I’m very connected to my mother and my family. Their struggle is what makes me persevere and has kept me on this path. I’ve had many ups and downs. I’ve had many moments of wanting to quit this business or escape from this business, but I think about my family, friends and the people who believed in me way back then. Man, that’s what pushes me.
I don’t. I don’t know what else to say. I feel him. I feel him on that. I don’t understand how you can disconnect in that kind of way. What drives you? Because that’s what drives me. My mother and her happiness drive me. My future family’s happiness drives me. My brothers, sisters, cousins, people from back home who rooted for me at talent shows and the people who paid for my haircuts before the talent shows drive me. The people who showed me New Edition introduced me to Babyface’s music and taught me about the importance of writing music drives me. I do this for them. I’m expanding more than I ever knew for them. If you have it, you owe it to yourself to drop a little bit of heaven everywhere that you go.
If you have it, you owe it to yourself to drop a little bit of heaven everywhere that you go. That is a bar. I’m going to use that and I’m going to remember that. I’m going to use that and the J.I.D line in my Twitter bio or something.
Let me just say, J.I.D is hard. That Dude? It’s only just a matter of time. Timing is everything, but if you preserve, the real thing will rise to the top. And those cats? They’re the real thing. They’re true creatives. They’re craftsmen who really put the work into their craft and you can tell. You don’t get lyrics like that not knowing how to do what you do or how to express yourself. I really appreciate them reaching out to me and letting me be a part of the album.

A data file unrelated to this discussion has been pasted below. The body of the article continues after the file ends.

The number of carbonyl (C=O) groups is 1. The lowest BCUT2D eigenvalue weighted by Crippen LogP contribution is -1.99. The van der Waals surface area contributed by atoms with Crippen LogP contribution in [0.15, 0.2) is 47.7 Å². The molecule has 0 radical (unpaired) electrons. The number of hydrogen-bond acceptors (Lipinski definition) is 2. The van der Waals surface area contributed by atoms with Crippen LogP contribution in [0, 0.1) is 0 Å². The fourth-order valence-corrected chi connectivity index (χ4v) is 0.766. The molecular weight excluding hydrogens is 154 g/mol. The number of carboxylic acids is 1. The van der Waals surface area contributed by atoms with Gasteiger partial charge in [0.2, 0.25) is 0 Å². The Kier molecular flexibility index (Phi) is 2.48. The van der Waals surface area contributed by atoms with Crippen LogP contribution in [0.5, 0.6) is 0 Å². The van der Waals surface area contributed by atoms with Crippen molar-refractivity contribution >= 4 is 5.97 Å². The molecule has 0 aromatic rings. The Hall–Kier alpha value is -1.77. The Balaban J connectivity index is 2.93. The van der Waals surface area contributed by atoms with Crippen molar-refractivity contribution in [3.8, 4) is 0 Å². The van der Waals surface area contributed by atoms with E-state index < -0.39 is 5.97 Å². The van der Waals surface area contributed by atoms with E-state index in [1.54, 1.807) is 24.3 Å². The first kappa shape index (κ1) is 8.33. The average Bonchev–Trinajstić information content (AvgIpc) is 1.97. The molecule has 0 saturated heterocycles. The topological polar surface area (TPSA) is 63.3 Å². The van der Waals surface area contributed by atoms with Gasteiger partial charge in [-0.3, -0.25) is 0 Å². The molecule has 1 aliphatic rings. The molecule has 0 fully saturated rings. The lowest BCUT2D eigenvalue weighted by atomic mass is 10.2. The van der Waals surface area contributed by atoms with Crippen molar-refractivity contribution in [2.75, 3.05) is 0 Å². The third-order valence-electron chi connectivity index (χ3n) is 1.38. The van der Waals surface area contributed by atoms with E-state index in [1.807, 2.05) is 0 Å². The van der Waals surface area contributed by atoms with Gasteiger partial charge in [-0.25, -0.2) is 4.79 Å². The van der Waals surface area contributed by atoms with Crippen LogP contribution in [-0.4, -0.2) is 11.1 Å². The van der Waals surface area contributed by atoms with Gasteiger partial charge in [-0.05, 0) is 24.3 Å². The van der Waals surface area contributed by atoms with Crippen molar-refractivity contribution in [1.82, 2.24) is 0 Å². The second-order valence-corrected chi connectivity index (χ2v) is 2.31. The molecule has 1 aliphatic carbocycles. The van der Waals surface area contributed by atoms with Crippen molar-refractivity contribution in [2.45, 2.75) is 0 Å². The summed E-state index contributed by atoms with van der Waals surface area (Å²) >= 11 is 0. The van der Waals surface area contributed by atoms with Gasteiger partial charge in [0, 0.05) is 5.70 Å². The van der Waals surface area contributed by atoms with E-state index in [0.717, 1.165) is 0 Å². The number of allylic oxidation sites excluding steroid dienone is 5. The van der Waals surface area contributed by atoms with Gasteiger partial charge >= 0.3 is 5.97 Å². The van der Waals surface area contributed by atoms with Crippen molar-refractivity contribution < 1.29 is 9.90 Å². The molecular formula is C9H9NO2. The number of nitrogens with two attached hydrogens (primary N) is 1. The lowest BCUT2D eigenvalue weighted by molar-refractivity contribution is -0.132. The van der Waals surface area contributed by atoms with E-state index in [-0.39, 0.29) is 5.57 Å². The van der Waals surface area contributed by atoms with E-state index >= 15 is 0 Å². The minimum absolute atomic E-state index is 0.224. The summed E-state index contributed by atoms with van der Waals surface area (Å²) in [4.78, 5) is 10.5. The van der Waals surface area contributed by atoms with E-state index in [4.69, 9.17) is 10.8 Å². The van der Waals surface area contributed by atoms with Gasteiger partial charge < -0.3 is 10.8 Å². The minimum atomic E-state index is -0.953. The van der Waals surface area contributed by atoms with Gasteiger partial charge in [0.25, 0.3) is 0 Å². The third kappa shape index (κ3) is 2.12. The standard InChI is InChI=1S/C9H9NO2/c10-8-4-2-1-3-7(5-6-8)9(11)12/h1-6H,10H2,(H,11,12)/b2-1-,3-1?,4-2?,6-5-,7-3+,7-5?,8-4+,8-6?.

I just wanted to end on a positive note. Looking ahead, what things are you most looking forward to being part of in 2021?
Man, I’m looking forward to being as Black as I can be. I’m looking forward to being as happy, joyful, talented and gifted as I can possibly be. I think there’s no time to hold off on sharing your gifts with the world, especially when it’s something that can bring joy and happiness into the world. That’s what I want to do. I want to expand my territory. I want to do more filming and all of that good stuff is in the works. I’m just really happy for what’s to come. I’m grateful for where I am. I’m grateful for where I’ve been and I’m grateful for where I’m going.